Williams, of course, retains considerable support among African-American voters. He polls well citywide and inevitably draws cheers in black neighborhoods. But blind-faith supporters like Idelson tend to be white. Luckily for the mayor, they also tend to vote heavily. “He’s the one to do the job,” said John Schratwieser, a Ward 2 voter who endorsed the mayor’s plan.

A second lesson of Tuesday’s vote is that Williams remains a potent force. Regardless of where they punched their ballots, voters across the city displayed minimal awareness of the mayor’s numerous political missteps—a dynamic suggesting that Williams’ window for imposing wholesale change on the District remains open. Upon taking office in January 1999, Williams received advice from other mayors that he’d have just one year to enact drastic reforms before his enemies could stop him. Eighteen months into his tenure, though, the mayor still has the floor. Any politician who can squeak this dog past the voters—even by the slimmest of margins—should sit comfortably in his Lincoln Navigator.

The people jeering at the mayor’s SUV, meanwhile, should take to heart a third lesson from the referendum campaign: They’re in trouble. Self-described “grass-roots activists” waged a self-described “guerrilla war” against the referendum, but they’re now reduced to hoping that the yet-to-be-counted absentee and special ballots will turn overwhelmingly in their favor.

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Larry Gray, co-director of the “Just Vote No” faction, says his forces faced a “sneak-attack election” and noted that the mayor’s troops were “highly organized.” Phil Blair, another “No” leader, charges, “[Williams] bought it, or it was bought for him.” Blair estimates that the pro-hybrid forces spent $250,000 on the campaign.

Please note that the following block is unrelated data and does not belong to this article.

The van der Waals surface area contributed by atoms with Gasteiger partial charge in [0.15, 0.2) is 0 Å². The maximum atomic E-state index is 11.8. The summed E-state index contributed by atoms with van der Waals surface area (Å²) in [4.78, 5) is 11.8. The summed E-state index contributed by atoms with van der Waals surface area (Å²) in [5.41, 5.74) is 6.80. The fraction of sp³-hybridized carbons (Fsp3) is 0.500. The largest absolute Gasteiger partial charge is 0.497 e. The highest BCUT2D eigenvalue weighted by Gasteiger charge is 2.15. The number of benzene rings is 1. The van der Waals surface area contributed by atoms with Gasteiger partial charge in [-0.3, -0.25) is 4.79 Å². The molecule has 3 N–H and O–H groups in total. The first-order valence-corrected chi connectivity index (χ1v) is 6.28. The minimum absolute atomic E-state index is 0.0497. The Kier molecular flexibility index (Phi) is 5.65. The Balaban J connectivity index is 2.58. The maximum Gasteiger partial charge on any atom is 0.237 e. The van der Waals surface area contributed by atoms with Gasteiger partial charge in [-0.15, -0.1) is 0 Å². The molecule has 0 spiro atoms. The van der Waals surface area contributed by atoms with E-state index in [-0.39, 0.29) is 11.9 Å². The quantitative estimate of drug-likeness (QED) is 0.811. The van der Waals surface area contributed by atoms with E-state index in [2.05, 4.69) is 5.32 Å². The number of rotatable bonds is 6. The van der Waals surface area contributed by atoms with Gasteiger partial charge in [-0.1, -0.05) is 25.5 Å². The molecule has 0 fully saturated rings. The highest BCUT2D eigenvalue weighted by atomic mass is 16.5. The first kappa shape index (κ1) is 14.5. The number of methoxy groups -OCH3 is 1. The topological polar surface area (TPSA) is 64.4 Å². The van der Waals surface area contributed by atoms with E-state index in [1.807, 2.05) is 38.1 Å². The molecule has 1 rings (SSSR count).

The anti-referendum troops congratulated themselves on managing a word-of-mouth campaign that did not rely on corporate backing and committed no ethical lapses—unlike their competitors. “This was not the kind of campaign the citizens of the District of Columbia wanted, and I was hoping for a backlash,” Gray said after the first round of results showed the pro-initiative lobby ahead by eight points.

If that backlash doesn’t turn the tallies against the hybrid board, Blair, Gray, and their allies will have to schedule a strategy session or two. With some variation in the ranks, it was this good-government coalition that futilely protested construction of the convention center at Mount Vernon Square in 1998. Last year, they turned out—again, with little effect—to protest the Williams administration’s handling of a development dispute in Columbia Heights. Now this.

The District’s community activists are starting to resemble the Washington Wizards: They put up a pretty good fight, they scowl at their adversaries, and, when the game’s on the line, they throw up airballs.

It’s no longer good enough to be right: You have to win.

“They need to stretch beyond their own boundaries,” says Ward 7 Councilmember Kevin Chavous. “You go to their meetings, and you see 10 to 30 folks. It’s always the same people.” Those same folks need to reach some different people—namely, the ones who don’t show up to vote, much less attend community meetings. Though the activists sought to reject the referendum in the name of the poor and the marginalized, they failed to mobilize heavily black parts of town like Ward 8—which had a paltry 6.5 percent turnout, according to BOEE figures. Wealthy, white Ward 3, on the other hand, turned out 15.8 percent of its registered voters. If Ward 8 voters had voted as they did on Tuesday in the same numbers as Ward 3, the referendum would have failed by 385 votes.